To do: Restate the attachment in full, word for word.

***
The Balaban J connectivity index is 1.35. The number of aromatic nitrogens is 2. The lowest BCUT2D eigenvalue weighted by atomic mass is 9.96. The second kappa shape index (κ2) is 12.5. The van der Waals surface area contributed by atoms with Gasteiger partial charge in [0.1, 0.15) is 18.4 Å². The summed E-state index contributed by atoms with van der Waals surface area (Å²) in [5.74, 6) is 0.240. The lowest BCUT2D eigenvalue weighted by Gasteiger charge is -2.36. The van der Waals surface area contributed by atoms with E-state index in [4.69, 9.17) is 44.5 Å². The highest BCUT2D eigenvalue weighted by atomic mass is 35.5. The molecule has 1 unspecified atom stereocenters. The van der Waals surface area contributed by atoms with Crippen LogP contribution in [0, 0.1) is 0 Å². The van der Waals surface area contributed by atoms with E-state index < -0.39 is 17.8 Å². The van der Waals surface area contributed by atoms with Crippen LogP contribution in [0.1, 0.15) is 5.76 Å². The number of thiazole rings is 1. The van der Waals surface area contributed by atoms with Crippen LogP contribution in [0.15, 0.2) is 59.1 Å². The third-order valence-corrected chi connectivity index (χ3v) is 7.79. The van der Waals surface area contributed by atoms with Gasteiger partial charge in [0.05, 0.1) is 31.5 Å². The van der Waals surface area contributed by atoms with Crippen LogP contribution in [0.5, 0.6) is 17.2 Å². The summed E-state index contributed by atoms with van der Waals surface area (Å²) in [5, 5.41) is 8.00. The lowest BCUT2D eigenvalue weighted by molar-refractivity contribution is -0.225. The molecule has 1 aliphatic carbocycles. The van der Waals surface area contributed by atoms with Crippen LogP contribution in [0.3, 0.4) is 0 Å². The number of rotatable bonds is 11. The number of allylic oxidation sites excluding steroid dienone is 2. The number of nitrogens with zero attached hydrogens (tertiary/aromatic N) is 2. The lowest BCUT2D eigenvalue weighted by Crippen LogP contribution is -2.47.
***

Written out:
The Balaban J connectivity index is 1.35. The number of aromatic nitrogens is 2. The lowest BCUT2D eigenvalue weighted by atomic mass is 9.96. The second kappa shape index (κ2) is 12.5. The van der Waals surface area contributed by atoms with Gasteiger partial charge in [0.1, 0.15) is 18.4 Å². The summed E-state index contributed by atoms with van der Waals surface area (Å²) in [5.74, 6) is 0.240. The lowest BCUT2D eigenvalue weighted by Gasteiger charge is -2.36. The van der Waals surface area contributed by atoms with E-state index in [4.69, 9.17) is 44.5 Å². The highest BCUT2D eigenvalue weighted by atomic mass is 35.5. The molecule has 1 unspecified atom stereocenters. The van der Waals surface area contributed by atoms with Crippen LogP contribution in [0, 0.1) is 0 Å². The van der Waals surface area contributed by atoms with E-state index < -0.39 is 17.8 Å². The van der Waals surface area contributed by atoms with Crippen LogP contribution in [0.1, 0.15) is 5.76 Å². The number of thiazole rings is 1. The van der Waals surface area contributed by atoms with Crippen LogP contribution in [0.15, 0.2) is 59.1 Å². The third-order valence-corrected chi connectivity index (χ3v) is 7.79. The van der Waals surface area contributed by atoms with Gasteiger partial charge in [0.05, 0.1) is 31.5 Å². The van der Waals surface area contributed by atoms with Crippen LogP contribution in [0.5, 0.6) is 17.2 Å². The summed E-state index contributed by atoms with van der Waals surface area (Å²) in [5, 5.41) is 8.00. The lowest BCUT2D eigenvalue weighted by molar-refractivity contribution is -0.225. The molecule has 1 aliphatic carbocycles. The van der Waals surface area contributed by atoms with Crippen LogP contribution in [0.3, 0.4) is 0 Å². The number of rotatable bonds is 11. The number of allylic oxidation sites excluding steroid dienone is 2. The number of nitrogens with zero attached hydrogens (tertiary/aromatic N) is 2. The lowest BCUT2D eigenvalue weighted by Crippen LogP contribution is -2.47.